Sourdough Jesus

One of the most important lessons I have learned as a minister is this:  never read scripture that involves food when you are hungry.  Recently, before breakfast, I read:  "I am the bread of life.  Whoever comes to me will never be hungry."   All I could think about was what kind of bread was it?  Cinnamon raisin?  Herb?  Or perhaps chocolate cherry?

To get me off the bread fixation, I did a little research on the Greek word, "artos," that John used to denote bread in this passage.  It is defined as food mixed with flour and water and baked.  Some have even interpreted it as meaning an ancient version of sourdough.  Now that definitely puts a new spin on the passage:  "And Jesus said to them 'I am the sourdough of life.'"  

Sourdough or not, Jesus as the bread of life is a common metaphor we see in the gospels:  Jesus as the unending source of nourishment, Jesus as the giver, Jesus always putting others first.

But here's the problem:  some of us have taken that metaphor a little too far.  We all know folks like this-or maybe we are folks like this:  People who believe that in order to serve others, you have to sacrifice yourself; people who  believe that in order to be whole, you have to give yourself away -- piece by piece, obligation by obligation, a yes here, a yes there until there is nothing left.   There are way too many people who believe that they need to sacrifice themselves even unto death, or at a minimum unto heart disease, diabetes, high blood pressure and stroke.   

Especially during this chaotic holiday season, we might consider looking closer at the wisdom offered by Sourdough Jesus.  It involves two simple lessons:


Sourdough is made with what's called a starter, which consists of water and flour (and maybe yeast if you aren't a purist).  The "starter" sits in your refrigerator and requires a regular feeding of flour and water.   If you feed it, it becomes an unending supply of nourishment.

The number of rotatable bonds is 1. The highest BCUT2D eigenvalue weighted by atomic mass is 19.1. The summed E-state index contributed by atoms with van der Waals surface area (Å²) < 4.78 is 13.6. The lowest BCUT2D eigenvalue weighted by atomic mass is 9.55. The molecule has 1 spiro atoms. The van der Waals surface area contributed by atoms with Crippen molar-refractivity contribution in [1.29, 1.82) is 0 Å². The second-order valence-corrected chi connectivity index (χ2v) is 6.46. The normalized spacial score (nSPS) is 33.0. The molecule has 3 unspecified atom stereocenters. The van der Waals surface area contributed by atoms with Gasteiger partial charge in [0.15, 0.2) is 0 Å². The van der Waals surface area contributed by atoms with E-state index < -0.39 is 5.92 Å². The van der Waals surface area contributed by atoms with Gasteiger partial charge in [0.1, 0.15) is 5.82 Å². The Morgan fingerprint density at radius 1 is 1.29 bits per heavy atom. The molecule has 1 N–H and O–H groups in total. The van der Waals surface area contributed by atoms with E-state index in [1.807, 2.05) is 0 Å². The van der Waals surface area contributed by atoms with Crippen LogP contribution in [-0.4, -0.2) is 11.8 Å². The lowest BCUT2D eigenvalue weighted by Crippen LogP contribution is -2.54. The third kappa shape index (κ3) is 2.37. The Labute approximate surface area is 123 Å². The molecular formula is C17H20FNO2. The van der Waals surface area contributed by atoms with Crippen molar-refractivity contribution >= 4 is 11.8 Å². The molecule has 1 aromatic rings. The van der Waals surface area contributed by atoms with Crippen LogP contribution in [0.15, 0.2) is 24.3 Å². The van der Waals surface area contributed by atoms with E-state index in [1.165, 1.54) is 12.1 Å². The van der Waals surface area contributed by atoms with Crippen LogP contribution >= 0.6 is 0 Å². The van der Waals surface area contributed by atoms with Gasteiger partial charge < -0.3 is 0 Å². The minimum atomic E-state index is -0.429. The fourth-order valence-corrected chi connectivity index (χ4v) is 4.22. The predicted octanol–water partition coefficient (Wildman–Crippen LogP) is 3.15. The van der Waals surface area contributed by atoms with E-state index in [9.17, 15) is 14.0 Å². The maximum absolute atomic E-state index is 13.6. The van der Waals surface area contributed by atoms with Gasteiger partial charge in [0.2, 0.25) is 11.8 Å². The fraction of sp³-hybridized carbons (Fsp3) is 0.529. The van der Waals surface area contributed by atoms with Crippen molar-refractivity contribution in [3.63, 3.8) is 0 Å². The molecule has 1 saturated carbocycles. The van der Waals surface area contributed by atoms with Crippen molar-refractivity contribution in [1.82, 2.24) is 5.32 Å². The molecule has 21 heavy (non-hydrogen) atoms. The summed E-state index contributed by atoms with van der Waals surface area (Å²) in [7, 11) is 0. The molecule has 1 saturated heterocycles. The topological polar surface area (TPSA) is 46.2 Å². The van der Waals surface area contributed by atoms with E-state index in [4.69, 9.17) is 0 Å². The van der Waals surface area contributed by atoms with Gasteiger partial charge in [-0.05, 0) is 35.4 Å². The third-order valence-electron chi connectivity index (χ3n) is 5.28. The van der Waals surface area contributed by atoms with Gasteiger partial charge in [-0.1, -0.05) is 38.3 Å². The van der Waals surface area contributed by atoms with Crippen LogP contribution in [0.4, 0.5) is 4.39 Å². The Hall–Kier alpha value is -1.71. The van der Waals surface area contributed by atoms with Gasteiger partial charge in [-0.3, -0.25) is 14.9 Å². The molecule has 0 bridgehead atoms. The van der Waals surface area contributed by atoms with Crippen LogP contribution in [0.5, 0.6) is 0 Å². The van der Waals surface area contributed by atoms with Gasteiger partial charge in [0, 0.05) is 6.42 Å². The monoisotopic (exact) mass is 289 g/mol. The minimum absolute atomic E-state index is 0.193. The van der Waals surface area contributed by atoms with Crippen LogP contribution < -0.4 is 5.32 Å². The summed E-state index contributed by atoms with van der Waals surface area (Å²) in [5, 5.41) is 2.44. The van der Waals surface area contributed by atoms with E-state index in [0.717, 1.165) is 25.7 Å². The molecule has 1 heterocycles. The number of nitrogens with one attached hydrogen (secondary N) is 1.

Not unlike sourdough Jesus.  It seems almost every day of his life, Jesus is doing something to feed himself:  stopping for a meal, stopping for water or pausing for conversation with friends.  But one of the most important things he does is allow others to nurture him.  Who could forget the story of how he allowed Mary to pour expensive perfume onto his feet and to dry it with her hair?

To allow others to care for us is not the easiest thing.  But in order to make the bread, you have to feed the dough.


Anyone who bakes bread knows the creation process involves cycles of feeding key ingredients to the dough and then allowing it to rest.

Jesus followed the same process.  He took time to feed himself and he rested.  (OK, OK, maybe not in 21st century terms.   You don't necessarily see Jesus doing an exorcism then going to recover at Canyon Ranch.)   But he found his own ways to rest.  Time and time again, he would say "no" to the crowds, "no" to the disciples and pull away into the mountains for quiet and prayer.  He knew without food and rest, he could feed no one.

This holiday season, don't fall into the trap of thinking you aren't loveable unless you feed everyone else first; that you will be a better person when you heal and care for the entire world to the exclusion of yourself.  Take time everyday to feed yourself and to rest.  If you follow this recipe closely, then like Sourdough Jesus you can be an unending source of life and nourishment for others without losing yourself.